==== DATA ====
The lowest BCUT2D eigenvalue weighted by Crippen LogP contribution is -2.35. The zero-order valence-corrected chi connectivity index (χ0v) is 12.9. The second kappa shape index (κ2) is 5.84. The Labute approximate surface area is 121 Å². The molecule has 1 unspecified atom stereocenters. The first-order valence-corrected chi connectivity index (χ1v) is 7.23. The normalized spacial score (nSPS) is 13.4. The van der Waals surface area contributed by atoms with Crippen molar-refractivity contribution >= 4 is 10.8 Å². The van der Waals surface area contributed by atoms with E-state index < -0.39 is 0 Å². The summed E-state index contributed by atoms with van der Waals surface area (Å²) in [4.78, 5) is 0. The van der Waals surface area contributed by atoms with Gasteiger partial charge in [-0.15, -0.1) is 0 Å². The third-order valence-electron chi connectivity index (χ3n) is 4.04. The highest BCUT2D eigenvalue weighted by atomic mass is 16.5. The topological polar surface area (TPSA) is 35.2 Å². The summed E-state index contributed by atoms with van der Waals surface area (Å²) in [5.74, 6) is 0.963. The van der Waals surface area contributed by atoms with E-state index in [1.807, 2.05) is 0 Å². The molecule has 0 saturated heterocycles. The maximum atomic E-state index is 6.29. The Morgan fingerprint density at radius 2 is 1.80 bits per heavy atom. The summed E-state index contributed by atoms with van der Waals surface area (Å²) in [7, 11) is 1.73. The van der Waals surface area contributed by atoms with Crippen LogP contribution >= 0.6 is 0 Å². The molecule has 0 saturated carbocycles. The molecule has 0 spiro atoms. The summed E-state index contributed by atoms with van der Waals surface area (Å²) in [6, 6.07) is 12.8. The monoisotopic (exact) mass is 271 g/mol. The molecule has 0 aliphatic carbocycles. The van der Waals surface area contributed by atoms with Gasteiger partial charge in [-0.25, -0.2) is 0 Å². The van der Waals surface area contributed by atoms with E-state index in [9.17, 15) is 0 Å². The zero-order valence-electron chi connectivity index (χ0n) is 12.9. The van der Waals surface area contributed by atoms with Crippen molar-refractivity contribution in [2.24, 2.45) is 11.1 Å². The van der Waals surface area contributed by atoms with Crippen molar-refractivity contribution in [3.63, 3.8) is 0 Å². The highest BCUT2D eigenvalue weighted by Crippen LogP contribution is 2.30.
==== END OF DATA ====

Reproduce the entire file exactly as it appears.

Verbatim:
The lowest BCUT2D eigenvalue weighted by Crippen LogP contribution is -2.35. The zero-order valence-corrected chi connectivity index (χ0v) is 12.9. The second kappa shape index (κ2) is 5.84. The Labute approximate surface area is 121 Å². The molecule has 1 unspecified atom stereocenters. The first-order valence-corrected chi connectivity index (χ1v) is 7.23. The normalized spacial score (nSPS) is 13.4. The van der Waals surface area contributed by atoms with Crippen molar-refractivity contribution >= 4 is 10.8 Å². The van der Waals surface area contributed by atoms with E-state index < -0.39 is 0 Å². The summed E-state index contributed by atoms with van der Waals surface area (Å²) in [4.78, 5) is 0. The van der Waals surface area contributed by atoms with Gasteiger partial charge in [-0.15, -0.1) is 0 Å². The third-order valence-electron chi connectivity index (χ3n) is 4.04. The highest BCUT2D eigenvalue weighted by atomic mass is 16.5. The topological polar surface area (TPSA) is 35.2 Å². The summed E-state index contributed by atoms with van der Waals surface area (Å²) in [5.74, 6) is 0.963. The van der Waals surface area contributed by atoms with E-state index in [1.807, 2.05) is 0 Å². The molecule has 0 saturated heterocycles. The maximum atomic E-state index is 6.29. The Morgan fingerprint density at radius 2 is 1.80 bits per heavy atom. The summed E-state index contributed by atoms with van der Waals surface area (Å²) in [7, 11) is 1.73. The van der Waals surface area contributed by atoms with Crippen LogP contribution >= 0.6 is 0 Å². The molecule has 0 saturated carbocycles. The molecule has 0 spiro atoms. The summed E-state index contributed by atoms with van der Waals surface area (Å²) in [6, 6.07) is 12.8. The monoisotopic (exact) mass is 271 g/mol. The molecule has 0 aliphatic carbocycles. The van der Waals surface area contributed by atoms with Gasteiger partial charge in [-0.25, -0.2) is 0 Å². The van der Waals surface area contributed by atoms with E-state index in [9.17, 15) is 0 Å². The zero-order valence-electron chi connectivity index (χ0n) is 12.9. The van der Waals surface area contributed by atoms with Crippen molar-refractivity contribution in [2.24, 2.45) is 11.1 Å². The van der Waals surface area contributed by atoms with Crippen molar-refractivity contribution in [3.63, 3.8) is 0 Å². The highest BCUT2D eigenvalue weighted by Crippen LogP contribution is 2.30.